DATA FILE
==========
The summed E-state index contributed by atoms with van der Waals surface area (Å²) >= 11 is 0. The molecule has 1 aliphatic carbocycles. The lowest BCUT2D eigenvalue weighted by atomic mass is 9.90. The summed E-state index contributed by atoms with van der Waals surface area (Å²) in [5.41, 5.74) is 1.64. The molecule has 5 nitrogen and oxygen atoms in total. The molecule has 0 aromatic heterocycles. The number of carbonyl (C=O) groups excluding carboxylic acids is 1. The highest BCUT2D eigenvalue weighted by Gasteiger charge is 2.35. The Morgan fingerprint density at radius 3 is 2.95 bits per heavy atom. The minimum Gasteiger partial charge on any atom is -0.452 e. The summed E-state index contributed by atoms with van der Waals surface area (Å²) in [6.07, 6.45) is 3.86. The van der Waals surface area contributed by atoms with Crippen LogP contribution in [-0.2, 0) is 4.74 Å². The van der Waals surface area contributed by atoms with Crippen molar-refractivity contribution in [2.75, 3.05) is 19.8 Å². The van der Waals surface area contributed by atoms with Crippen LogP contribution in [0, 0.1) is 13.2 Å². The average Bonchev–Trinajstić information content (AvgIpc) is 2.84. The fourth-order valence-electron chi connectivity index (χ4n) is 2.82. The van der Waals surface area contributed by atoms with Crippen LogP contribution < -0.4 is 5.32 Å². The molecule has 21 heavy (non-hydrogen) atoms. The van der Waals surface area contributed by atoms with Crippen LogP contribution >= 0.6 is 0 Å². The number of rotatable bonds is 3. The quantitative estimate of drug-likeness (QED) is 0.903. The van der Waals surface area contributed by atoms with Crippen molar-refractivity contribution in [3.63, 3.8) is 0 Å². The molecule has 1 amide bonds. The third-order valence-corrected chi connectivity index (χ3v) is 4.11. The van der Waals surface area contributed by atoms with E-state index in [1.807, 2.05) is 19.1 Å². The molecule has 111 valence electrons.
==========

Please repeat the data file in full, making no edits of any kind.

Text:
The summed E-state index contributed by atoms with van der Waals surface area (Å²) >= 11 is 0. The molecule has 1 aliphatic carbocycles. The lowest BCUT2D eigenvalue weighted by atomic mass is 9.90. The summed E-state index contributed by atoms with van der Waals surface area (Å²) in [5.41, 5.74) is 1.64. The molecule has 5 nitrogen and oxygen atoms in total. The molecule has 0 aromatic heterocycles. The number of carbonyl (C=O) groups excluding carboxylic acids is 1. The highest BCUT2D eigenvalue weighted by Gasteiger charge is 2.35. The Morgan fingerprint density at radius 3 is 2.95 bits per heavy atom. The minimum Gasteiger partial charge on any atom is -0.452 e. The summed E-state index contributed by atoms with van der Waals surface area (Å²) in [6.07, 6.45) is 3.86. The van der Waals surface area contributed by atoms with Crippen LogP contribution in [-0.2, 0) is 4.74 Å². The van der Waals surface area contributed by atoms with Crippen molar-refractivity contribution in [2.75, 3.05) is 19.8 Å². The van der Waals surface area contributed by atoms with Crippen LogP contribution in [0, 0.1) is 13.2 Å². The average Bonchev–Trinajstić information content (AvgIpc) is 2.84. The fourth-order valence-electron chi connectivity index (χ4n) is 2.82. The van der Waals surface area contributed by atoms with Crippen LogP contribution < -0.4 is 5.32 Å². The molecule has 21 heavy (non-hydrogen) atoms. The van der Waals surface area contributed by atoms with Crippen LogP contribution >= 0.6 is 0 Å². The number of rotatable bonds is 3. The quantitative estimate of drug-likeness (QED) is 0.903. The van der Waals surface area contributed by atoms with Crippen molar-refractivity contribution in [3.63, 3.8) is 0 Å². The molecule has 1 amide bonds. The third-order valence-corrected chi connectivity index (χ3v) is 4.11. The van der Waals surface area contributed by atoms with E-state index in [1.807, 2.05) is 19.1 Å². The molecule has 111 valence electrons.